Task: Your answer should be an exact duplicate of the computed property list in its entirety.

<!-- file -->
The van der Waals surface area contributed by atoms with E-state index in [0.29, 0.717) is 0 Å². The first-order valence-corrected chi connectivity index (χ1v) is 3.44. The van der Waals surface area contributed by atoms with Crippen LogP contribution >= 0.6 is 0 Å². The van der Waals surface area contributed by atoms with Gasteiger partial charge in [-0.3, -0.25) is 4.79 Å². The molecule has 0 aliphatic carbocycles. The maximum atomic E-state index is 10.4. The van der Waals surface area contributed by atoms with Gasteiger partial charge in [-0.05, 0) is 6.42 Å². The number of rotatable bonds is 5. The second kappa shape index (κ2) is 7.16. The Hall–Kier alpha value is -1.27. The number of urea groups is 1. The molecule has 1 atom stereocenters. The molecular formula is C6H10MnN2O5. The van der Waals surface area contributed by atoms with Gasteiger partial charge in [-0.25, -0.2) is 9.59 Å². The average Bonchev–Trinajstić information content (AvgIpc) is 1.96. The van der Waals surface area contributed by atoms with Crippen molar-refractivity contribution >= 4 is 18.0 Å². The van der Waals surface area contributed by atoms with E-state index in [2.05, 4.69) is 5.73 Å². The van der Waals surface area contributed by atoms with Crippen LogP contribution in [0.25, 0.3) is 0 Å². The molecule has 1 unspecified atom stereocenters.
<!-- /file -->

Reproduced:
The van der Waals surface area contributed by atoms with E-state index in [0.29, 0.717) is 0 Å². The first-order valence-corrected chi connectivity index (χ1v) is 3.44. The van der Waals surface area contributed by atoms with Crippen LogP contribution >= 0.6 is 0 Å². The van der Waals surface area contributed by atoms with Gasteiger partial charge in [-0.3, -0.25) is 4.79 Å². The molecule has 0 aliphatic carbocycles. The maximum atomic E-state index is 10.4. The van der Waals surface area contributed by atoms with Gasteiger partial charge in [-0.05, 0) is 6.42 Å². The number of rotatable bonds is 5. The second kappa shape index (κ2) is 7.16. The Hall–Kier alpha value is -1.27. The number of urea groups is 1. The molecule has 1 atom stereocenters. The molecular formula is C6H10MnN2O5. The van der Waals surface area contributed by atoms with Gasteiger partial charge in [-0.25, -0.2) is 9.59 Å². The average Bonchev–Trinajstić information content (AvgIpc) is 1.96. The van der Waals surface area contributed by atoms with Crippen molar-refractivity contribution >= 4 is 18.0 Å². The van der Waals surface area contributed by atoms with E-state index in [2.05, 4.69) is 5.73 Å². The van der Waals surface area contributed by atoms with Crippen LogP contribution in [0.25, 0.3) is 0 Å². The molecule has 1 unspecified atom stereocenters.